Welcome to my new old blog.
I've left it dormant for a few years because I had nothing I wanted to say. Now I have this new project that I want to record and track my progress.
Thank you for following my (self-indulgent) journey.
Here is my new project:
How does classroom atmosphere affect children's learning?
My goal is for kids to see that learning happens everywhere, not just in their classrooms or at school, but in their lives outside of school. With that goal in mind, I want to de-institutionalize my classroom. Kids see their classrooms and school as they place they go to learn and then they turn that switch off when they leave because their atmospheres change the minute they leave school. So my BIG IDEA is: (Learning can happen anywhere, not just school so...) Take your learning with you, wherever you go.
I don't want my classroom to look like a typical school classroom, but I don't want it to look like home either. I'm looking to get rid of as many desks as possible. I've made a few structures that look like bleachers (we call them "risers"). I designed them so that students can see the smartboard, me and the class when they face forward. When they face backward, they have a workspace to use. I bought these 9x12 plastic document holders for each student. Each doc holder can carry their planner and a pencil and when the students are facing forward they can use the doc holders as lap desks. They can also take their lap desks outside, to library, in the hall, etc. so that their learning does go with them.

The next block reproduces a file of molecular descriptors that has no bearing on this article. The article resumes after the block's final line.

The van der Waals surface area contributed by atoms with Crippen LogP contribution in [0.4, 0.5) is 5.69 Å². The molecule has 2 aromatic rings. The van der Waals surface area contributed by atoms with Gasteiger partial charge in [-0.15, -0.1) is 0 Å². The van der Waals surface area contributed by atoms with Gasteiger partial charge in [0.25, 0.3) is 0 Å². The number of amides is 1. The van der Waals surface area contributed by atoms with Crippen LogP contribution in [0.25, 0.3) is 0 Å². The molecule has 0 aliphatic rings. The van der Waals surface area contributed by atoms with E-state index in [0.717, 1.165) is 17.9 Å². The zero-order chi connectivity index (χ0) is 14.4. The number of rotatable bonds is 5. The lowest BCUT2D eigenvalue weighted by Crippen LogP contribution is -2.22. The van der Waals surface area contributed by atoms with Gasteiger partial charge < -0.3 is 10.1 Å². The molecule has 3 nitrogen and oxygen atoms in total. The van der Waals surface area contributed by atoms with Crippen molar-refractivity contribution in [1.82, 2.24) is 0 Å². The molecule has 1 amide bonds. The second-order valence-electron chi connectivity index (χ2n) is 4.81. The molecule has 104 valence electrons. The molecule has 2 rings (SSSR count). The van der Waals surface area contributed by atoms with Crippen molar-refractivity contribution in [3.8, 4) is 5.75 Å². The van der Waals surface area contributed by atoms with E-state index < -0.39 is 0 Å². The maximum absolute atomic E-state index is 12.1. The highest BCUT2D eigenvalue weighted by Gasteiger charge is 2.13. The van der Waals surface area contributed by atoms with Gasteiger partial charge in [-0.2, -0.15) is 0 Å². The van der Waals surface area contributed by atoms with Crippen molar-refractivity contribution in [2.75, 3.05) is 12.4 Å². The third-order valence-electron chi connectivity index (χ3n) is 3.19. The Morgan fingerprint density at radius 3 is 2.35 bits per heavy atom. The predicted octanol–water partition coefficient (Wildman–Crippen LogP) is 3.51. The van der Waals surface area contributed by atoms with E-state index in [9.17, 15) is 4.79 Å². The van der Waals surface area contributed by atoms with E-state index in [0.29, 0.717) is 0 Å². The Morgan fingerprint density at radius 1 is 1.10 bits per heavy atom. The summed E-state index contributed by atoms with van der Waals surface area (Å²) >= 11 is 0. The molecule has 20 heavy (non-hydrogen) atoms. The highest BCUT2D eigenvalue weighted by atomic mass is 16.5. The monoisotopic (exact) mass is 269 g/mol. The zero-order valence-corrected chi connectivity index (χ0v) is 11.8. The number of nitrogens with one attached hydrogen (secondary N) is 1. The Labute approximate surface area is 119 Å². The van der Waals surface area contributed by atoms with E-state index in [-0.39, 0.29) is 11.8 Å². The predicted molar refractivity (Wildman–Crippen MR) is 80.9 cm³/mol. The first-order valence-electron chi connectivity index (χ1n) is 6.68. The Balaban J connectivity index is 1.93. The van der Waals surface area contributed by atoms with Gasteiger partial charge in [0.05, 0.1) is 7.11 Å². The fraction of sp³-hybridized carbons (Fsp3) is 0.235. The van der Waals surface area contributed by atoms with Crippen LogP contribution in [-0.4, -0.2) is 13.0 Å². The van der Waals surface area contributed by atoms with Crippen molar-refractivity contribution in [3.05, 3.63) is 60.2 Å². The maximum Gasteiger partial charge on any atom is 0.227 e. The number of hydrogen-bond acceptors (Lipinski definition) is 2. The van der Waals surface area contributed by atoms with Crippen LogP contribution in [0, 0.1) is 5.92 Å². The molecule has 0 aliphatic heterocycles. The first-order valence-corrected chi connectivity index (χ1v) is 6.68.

I am also going to remove all of my commercial posters, borders, etc. because you don't see those things anywhere but classrooms. If I could afford it, I would replace everything in my classroom with organic materials. I have some ideas about how to reduce the reliance on fluorescent light, and have bought a few things, but the transformation is going to take time and money. I'm already a bit out of pocket, but the cost has forced me to be creative and look for bargains or create things myself.
This has become an odd pet project for me. Other teachers just kind of shake their heads and wonder what the heck I'm doing. I've received zero feedback from parents. When I explained my idea to my students, I got a really interesting reaction. Not jumping up and down excitement. Not fearful opposition. A quiet and thoughtful curiosity with lots of questions helping to refine my vision and their understanding. I've had the risers about a week as I slowly build them, and I think students like the novelty and the freedom. My teaching partner has been a trooper. He is willing to go with the flow.
I have a vague idea of where I'm going next, but I'll have to see which way the wind blows first.